Robinson, Madison and Chahinian for council, Stevenson and Selinske for school board
Over the past five weeks we brought you brief but meaty profiles of the many candidates running for seats on the Pasadena City Council and the Pasadena Board of Education, ending our coverage last week with news of Superintendent Edwin Diaz resigning and heading north to his home in Gilroy.
That same edition included not only stories on the last set of candidates in the school board race, but also a profile of one of the city’s would-be political power brokers, School Board member Ramon Miramontes, who is not running for re-election but has cultivated candidates to run against colleagues he’d like to see replaced.
Board of Education member Renatta Cooper faces no serious threat with only write-in candidate Cushon Bell of Altadena to worry about in her re-election bid for Seat 2, and both city District 2 Councilwoman Margaret McAustin and Mayor Bill Bogaard had no opposition to their plans for four more years. However, there was some drama on the city side, as well, with news of political casualties in the race for the City Council’s District 6 seat between incumbent Steve Madison and activist and businesswoman Carolyn Naber.
After her presence at a Madison meeting was questioned, Maria Tornek — a director with the local cable access channel and wife of District 7 Councilman Terry Tornek, a supporter of Naber — was barred from covering council meetings for the channel, something Maria Tornek had done for eight years before her husband was elected. Shortly after the Weekly learned of the situation, Maria Tornek’s former boss, Pasadena Community Access Corp. Executive Director Don Repella, abruptly resigned, ostensibly for another gig after being with the station nearly a decade.
Now, with City Reporter André Coleman’s excellent coverage of the candidates and Deputy Editor Jake Armstrong’s reporting on how much money was raised in spent in each race, we feel we’ve caught everything thrown at us this election season and are now qualified to recommend how you should vote Tuesday.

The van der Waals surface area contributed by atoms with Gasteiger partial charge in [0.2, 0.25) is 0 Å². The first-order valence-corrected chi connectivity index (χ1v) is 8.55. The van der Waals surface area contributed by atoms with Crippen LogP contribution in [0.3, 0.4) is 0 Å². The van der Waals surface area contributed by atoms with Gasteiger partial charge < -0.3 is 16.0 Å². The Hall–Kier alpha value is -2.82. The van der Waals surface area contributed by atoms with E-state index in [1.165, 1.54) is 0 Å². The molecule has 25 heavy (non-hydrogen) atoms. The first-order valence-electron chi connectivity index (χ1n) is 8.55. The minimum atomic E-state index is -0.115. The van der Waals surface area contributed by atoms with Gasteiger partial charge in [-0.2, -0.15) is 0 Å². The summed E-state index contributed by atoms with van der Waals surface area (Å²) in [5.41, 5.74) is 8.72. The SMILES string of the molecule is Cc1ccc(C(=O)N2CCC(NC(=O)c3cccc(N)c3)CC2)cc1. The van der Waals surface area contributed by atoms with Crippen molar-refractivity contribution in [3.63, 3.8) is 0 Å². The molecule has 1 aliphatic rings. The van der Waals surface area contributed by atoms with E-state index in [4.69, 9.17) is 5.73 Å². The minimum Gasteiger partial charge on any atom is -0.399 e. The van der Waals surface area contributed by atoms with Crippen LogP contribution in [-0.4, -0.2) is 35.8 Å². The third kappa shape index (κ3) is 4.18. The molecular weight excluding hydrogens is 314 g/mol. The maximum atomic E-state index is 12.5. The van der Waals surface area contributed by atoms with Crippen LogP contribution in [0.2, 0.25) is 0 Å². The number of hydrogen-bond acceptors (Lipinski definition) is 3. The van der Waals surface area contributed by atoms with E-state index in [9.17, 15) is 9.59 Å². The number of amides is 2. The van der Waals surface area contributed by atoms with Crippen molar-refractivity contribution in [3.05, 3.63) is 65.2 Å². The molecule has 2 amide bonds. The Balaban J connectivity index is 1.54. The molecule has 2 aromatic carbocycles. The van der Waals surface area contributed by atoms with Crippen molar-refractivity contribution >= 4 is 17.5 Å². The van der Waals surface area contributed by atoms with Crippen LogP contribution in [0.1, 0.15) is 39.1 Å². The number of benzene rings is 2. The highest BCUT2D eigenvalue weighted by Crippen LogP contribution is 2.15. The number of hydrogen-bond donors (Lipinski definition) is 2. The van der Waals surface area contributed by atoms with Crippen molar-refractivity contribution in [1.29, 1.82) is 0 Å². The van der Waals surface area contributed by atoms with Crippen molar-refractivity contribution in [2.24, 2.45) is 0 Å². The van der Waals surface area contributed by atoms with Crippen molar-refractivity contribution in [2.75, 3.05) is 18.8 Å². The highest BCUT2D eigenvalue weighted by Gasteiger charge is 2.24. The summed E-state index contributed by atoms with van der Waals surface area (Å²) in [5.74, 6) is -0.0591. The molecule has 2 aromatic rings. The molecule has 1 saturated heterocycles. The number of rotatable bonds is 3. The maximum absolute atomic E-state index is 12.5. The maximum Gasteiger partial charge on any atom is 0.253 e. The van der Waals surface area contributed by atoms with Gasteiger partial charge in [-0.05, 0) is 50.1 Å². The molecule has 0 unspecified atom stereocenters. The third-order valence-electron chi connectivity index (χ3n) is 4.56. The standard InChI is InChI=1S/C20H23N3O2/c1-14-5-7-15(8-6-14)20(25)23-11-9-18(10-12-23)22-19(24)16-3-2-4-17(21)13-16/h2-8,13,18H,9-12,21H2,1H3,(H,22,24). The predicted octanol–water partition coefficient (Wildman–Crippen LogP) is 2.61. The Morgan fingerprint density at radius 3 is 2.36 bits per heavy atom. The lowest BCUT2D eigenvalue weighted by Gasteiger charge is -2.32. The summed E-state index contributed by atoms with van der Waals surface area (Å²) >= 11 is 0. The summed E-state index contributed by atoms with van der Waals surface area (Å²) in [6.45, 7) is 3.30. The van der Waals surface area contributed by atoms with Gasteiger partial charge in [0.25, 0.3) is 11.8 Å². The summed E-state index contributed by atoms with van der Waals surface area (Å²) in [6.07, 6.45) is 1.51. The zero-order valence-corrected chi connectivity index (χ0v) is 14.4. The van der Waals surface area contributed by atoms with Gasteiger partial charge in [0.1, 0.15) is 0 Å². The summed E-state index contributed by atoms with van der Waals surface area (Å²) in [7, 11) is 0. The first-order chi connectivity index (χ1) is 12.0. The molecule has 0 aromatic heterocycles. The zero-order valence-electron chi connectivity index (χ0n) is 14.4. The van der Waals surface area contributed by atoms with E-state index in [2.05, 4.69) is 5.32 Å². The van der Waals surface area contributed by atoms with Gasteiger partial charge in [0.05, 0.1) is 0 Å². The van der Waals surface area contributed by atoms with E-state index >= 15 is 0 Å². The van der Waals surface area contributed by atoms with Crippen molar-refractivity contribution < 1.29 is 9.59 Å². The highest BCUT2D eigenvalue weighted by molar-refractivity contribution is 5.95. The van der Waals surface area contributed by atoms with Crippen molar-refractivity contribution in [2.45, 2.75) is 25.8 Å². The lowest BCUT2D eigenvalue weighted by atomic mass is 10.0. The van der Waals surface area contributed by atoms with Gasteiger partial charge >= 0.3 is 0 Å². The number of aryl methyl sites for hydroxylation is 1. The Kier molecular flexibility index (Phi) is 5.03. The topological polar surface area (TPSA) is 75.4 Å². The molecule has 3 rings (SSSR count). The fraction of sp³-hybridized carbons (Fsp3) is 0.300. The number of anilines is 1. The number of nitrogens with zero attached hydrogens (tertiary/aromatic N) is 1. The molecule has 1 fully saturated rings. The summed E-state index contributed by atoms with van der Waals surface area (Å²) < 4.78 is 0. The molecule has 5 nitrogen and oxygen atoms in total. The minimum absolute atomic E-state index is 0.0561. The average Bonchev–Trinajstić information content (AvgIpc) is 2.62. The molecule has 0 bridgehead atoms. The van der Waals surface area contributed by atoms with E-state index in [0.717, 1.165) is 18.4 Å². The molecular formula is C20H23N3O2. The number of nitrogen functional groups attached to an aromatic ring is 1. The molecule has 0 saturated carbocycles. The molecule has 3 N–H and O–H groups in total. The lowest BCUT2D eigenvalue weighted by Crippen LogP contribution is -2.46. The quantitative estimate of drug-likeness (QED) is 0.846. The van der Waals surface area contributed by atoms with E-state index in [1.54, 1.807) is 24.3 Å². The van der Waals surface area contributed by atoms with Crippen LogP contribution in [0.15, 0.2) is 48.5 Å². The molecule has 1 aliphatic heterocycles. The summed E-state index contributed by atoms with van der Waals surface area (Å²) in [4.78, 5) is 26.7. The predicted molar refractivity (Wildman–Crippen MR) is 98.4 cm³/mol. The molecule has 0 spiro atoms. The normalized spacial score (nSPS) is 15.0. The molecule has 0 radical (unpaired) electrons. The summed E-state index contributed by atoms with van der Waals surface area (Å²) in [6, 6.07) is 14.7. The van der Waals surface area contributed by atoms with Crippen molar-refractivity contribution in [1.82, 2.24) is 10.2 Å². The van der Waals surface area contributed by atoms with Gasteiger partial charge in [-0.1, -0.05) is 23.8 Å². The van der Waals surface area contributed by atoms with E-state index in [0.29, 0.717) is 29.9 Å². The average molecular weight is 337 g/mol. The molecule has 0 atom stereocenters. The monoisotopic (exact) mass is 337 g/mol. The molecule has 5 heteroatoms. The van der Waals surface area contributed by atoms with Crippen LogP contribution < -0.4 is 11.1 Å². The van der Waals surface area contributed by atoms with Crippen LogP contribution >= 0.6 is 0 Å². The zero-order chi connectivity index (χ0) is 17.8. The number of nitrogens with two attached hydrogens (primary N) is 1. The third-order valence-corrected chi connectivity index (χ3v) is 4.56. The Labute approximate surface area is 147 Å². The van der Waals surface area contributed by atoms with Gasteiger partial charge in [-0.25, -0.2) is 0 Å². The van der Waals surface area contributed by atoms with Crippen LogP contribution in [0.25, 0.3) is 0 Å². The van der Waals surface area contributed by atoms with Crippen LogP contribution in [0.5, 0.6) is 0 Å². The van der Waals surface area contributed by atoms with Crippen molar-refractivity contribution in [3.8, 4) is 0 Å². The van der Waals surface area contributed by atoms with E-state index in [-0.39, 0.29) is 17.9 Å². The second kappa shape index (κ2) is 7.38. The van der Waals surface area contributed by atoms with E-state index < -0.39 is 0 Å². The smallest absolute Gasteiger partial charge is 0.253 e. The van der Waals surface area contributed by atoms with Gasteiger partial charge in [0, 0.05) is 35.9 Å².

District 1 — Incumbent Jacque Robinson has made the fight against youth violence a hallmark of her four years in office. Robinson continues to advocate for more resources for after-school and other preventative programs for at-risk youth, even as violence levels decline. Newcomer James Smith only recently moved into the district, but he has some good ideas about commercial development and affordable housing. In this case, we believe Robinson will hit on those issues in her second term, now that public safety can be set aside for the time being.
District 4 — Each of the five candidates in this race brought with them a wealth of good ideas, making this an exceptionally tough choice. Chances are no one will get the 50 percent plus one vote needed to win outright, forcing a runoff election in April. But we believe Chris Chahinian is the best candidate. While everyone mentions Pasadena schools as a major concern for the city, he seems to see the bigger picture — the need to partner with the district, not just make quick fixes. We also like his idea of suspending business license fees to attract more businesses that, ideally, would hire locally.
District 6— Incumbent Steve Madison is the best candidate for a job that Carolyn Naber never really seemed prepared to do. It didn’t help Naber that she and her campaign manager Martin Truitt were not honest about Madison’s council meeting attendance record, or about their more than tenuous connections to the local tea party. It also didn’t help Naber’s cause to learn that she endorsed Madison in 2007 and gave him money, despite claiming she had opposed him since 2005. To make matters worse, Naber attended few candidate forums. In sharp contrast, Madison meets with the city manager once a week to talk about issues in his district and has been active on fronts that impact the entire community, including those stemming from youth violence.
Board of Education:
Seat 2 — It is time for candidate Gene Stevenson to take a seat with the Board of Education. His opponent, Kim Kenne, is a fine person and brilliant when it comes to analyzing data. But Stevenson’s been around a long time, living in Altadena since 1969 and putting four children through district schools since then. A former director of the Jackie Robinson Center and now the executive director of the Altadena Arts Council, Stevenson’s intimate knowledge of Pasadena and Altadena will serve him — and us — well after he is elected.
Seat 6 — Incumbent Tom Selinske has served as both president and vice president of the Board of Education, keeping a level head — even when others around him were losing theirs — and managing to stay above whatever political frays have flared up from time to time. During his four years on the board, Selinske was in new Superintendent Edwin Diaz’s corner in turning around standardized test score results. And after four years of cutting budgets, Selinske has the experience needed to resist calls for even further cuts in the years ahead.